Read Drama Classroom Management Strategies provided in the Teaching Basic Drama section of the Drama Notebook website for great tips and suggestions about how to present and implement rules, and for strategies in dealing with behavioral problems.
The very best way to present the rules is to have the students tell YOU what the rules are. You may want to write down what they say on a poster board and have each class member sign it somewhere. Put the poster board up whenever you hold class.
“Okay, now, we are going to go over the rules. But I don’t like to be the one to make all the rules. How about you guys decide what our rules should be!”
Students will always give you a great set of rules. You can add “Be kind and supportive to one another.” Or “There are no wrong ways or wrong answers in acting!”
Here are some additional tips for avoiding chaos in your drama classroom…
Give Immediate Consequences When a Rule is Broken
Swift justice is the key to a well-organized class. Kids will test your boundaries almost immediately. If you have laid out rules and consequences, make sure you stick to them without wavering. Students will watch how quickly you follow through with another student, and will be extra aware of their own behavior. This tip actually works like magic.
Here are some creative ideas for consequences-
Statue Time Out
Actor must stand like a statue of her choice, on the side lines during the next game. If she moves or talks, she must remain a statue for another game.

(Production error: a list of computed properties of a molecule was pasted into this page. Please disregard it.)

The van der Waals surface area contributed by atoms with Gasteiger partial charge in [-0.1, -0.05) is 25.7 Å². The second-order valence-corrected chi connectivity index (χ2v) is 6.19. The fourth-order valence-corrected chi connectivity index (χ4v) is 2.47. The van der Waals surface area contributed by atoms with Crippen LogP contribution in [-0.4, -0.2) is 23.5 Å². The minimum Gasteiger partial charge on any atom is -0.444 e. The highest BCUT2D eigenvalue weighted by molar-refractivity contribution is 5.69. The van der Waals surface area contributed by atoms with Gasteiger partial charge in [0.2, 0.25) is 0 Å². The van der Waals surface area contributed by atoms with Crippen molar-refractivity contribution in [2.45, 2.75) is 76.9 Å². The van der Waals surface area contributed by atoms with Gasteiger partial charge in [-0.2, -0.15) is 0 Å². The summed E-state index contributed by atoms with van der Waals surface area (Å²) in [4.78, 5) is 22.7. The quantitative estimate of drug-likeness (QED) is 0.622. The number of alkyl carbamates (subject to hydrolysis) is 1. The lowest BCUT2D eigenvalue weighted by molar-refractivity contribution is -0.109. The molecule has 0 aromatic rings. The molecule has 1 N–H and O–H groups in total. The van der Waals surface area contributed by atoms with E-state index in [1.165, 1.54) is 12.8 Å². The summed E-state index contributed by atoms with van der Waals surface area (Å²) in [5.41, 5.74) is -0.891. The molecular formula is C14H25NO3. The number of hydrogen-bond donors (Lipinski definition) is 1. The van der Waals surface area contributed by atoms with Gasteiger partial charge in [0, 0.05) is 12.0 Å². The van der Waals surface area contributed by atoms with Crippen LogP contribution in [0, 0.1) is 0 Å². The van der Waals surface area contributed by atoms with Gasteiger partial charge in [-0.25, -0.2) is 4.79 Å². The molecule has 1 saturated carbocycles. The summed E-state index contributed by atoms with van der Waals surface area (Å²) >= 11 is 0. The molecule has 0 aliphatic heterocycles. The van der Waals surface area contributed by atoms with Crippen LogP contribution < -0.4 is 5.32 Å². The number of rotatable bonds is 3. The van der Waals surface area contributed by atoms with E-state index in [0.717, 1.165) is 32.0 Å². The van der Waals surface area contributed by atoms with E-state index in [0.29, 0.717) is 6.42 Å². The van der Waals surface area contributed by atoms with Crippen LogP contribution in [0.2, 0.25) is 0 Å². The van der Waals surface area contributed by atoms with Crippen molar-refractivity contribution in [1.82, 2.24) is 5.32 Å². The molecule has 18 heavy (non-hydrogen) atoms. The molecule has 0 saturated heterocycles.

Actor must sit out the next game, but before being allowed to rejoin the group, she must silently act out the offending behavior, then silently act out what she’s going to do from now on.
Picture of Behavior
Actor must draw a picture of the offending behavior during “time out,” and share it with the class with a statement about how she will conduct herself for the rest of class.
Create a ritual for letting the actor back into the circle. The actor who had a “time out,” must make a statement upon re-entry. The group can come up with what this is, but it should be something like “I promise to try harder to honor the group and our play.”
TIP-Upon re-entering the circle, and making amends, the whole group should say something like, “Welcome Back Amanda!” This is an important step, as it acknowledges the apology, and brings the group closer.
The short article above was excerpted from “Drama Classroom Management,” a 13 page tutorial inside of Drama Notebook that is packed with creative suggestions for keeping order in your drama class while not letting go of the sense of fun and exploration. All members of Drama Notebook have immediate access to this material.